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  • 10 Apr 2024 9:11 AM | Anonymous

    Perhaps you found a reference that says your ancestor lived in Holladay, Tennessee. Now you ask, "Where the heck is that?" Even more interesting, the record might say that the ancestor was buried there in the Brinkley Cemetery. Now you really want to know where that cemetery is located! Luckily, in this modern age, this is easy to do, using your home computer or even a laptop, tablet, or cell phone and an Internet connection.

    Back in the B.I. age (Before Internet), you would purchase a map of Tennessee and then look for the town. However, many small locations are not shown on modern maps. It is also possible that the place may have existed only in past years and has since disappeared. A current map may not show the place you are interested in. Most importantly, finding a small cemetery on a modern map is often impossible. 

    Today you can sit at home, type on the keyboard, and in a few minutes find that Brinkley Cemetery is located at latitude 35 degrees, 49 minutes, 17 seconds North and 88 degrees, 12 minutes, 2 seconds West (plus or minus 300 feet). You can also look at a map of the area, displayed on your computer screen or printed on your own printer. The map shows that the cemetery in question is located on a small road, not far from U.S. Highway 40, about four miles south of Holladay, Tennessee. If that isn't enough, you can even look at a satellite view of the area. Your computer screen can display a satellite photo that even shows individual houses and other small buildings, although you probably will not be able to see individual tombstones.

    Then, just for more convenience, you can grab your GPS, jump in the car, and drive to the cemetery as your GPS calls out the turns.

    Complicated? Not really. It took me about two or three minutes to find that information online and another minute or two to tell the GPS device where I wished to go.

    Online genealogists have tools available today that were only dreamed of a few short years ago. The primary tool for U.S. locations is the government’s Geographic Names Information System. The GNIS database can quickly tell the precise location of any named place in the United States, many foreign countries, and in Antarctica. I don't have ancestors in Antarctica, so I'll focus on U.S. locations in the rest of this article.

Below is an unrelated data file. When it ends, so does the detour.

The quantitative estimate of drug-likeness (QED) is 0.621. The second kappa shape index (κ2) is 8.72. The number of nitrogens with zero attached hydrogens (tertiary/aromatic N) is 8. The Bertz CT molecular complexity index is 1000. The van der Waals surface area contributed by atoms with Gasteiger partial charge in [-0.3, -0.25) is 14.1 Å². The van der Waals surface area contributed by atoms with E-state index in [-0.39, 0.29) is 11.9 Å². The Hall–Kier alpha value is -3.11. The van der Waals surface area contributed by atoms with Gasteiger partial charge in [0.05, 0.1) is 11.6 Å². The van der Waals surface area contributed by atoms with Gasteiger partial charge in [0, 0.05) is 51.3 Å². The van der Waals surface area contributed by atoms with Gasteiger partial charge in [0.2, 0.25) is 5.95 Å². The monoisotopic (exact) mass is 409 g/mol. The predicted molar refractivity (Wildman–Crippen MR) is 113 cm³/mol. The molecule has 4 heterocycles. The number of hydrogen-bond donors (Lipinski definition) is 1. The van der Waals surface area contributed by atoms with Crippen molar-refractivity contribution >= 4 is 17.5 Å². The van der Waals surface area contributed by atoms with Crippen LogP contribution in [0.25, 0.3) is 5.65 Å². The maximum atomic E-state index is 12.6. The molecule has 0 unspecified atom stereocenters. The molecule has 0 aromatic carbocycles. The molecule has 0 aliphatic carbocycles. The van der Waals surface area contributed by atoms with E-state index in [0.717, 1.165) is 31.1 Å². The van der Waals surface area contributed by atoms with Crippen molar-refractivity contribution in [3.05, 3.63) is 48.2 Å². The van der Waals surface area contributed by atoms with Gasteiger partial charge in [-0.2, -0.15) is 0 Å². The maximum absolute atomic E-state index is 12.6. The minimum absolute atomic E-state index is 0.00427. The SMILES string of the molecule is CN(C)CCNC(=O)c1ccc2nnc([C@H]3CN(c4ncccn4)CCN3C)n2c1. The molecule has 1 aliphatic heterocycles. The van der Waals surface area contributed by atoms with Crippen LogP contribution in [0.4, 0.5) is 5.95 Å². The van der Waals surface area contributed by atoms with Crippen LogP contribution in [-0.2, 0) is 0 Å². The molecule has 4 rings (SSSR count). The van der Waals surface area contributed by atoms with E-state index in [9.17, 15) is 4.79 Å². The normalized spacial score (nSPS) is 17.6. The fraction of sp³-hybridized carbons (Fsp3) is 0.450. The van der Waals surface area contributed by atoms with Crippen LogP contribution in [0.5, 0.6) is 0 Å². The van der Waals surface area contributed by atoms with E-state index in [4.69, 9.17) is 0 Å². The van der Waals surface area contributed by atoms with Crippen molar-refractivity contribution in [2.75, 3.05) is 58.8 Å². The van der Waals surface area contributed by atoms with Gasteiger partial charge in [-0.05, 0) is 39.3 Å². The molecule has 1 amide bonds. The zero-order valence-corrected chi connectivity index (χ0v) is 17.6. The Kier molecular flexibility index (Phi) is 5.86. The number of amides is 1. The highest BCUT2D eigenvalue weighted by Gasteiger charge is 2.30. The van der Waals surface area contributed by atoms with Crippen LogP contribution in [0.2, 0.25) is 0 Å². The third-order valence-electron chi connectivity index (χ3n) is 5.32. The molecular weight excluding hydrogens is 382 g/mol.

The Geographic Names Information System (GNIS) database was developed by the U.S. Geological Survey in cooperation with the U.S. Board on Geographic Names (BGN). It contains information about more than2 million physical and cultural geographic features in the United States. The GNIS identifies the federally recognized name of each feature described in the database and provides references to each feature's state and county, as well as it exact latitude and longitude. It lists villages, towns, cities, rivers, mountains, airports, beaches, and much, much more. The database includes almost all obsolete names, including those of many villages that disappeared years ago. Best of all, you can find a location and then click on an icon to display a map of that area on your computer screen. 

    Here is perhaps the best news of all for genealogists: the GNIS also lists many cemeteries, although not all of them. For instance, I know that my great-grandparents are buried in Pine Grove Cemetery, a small cemetery in Bangor, Maine. The GNIS describes Pine Grove Cemetery as being in Penobscot County at 44 degrees, 47 minutes, and 54 seconds North, and 68 degrees, 49 minutes, 38 seconds West. If I know the name of the cemetery but not the town, the GNIS database will find all cemeteries of that name in the state. The database will also list all the cemeteries in a given county, if you wish.

    All is not perfect, however. While nearly every village, city, and airport is listed in the U.S. government's database, not every cemetery is listed. For instance, it does not list the small, rural cemetery where my father, mother, son, and several of my aunts, uncles, and cousins are buried. In fact, I also plan to spend eternity in this same unlisted cemetery.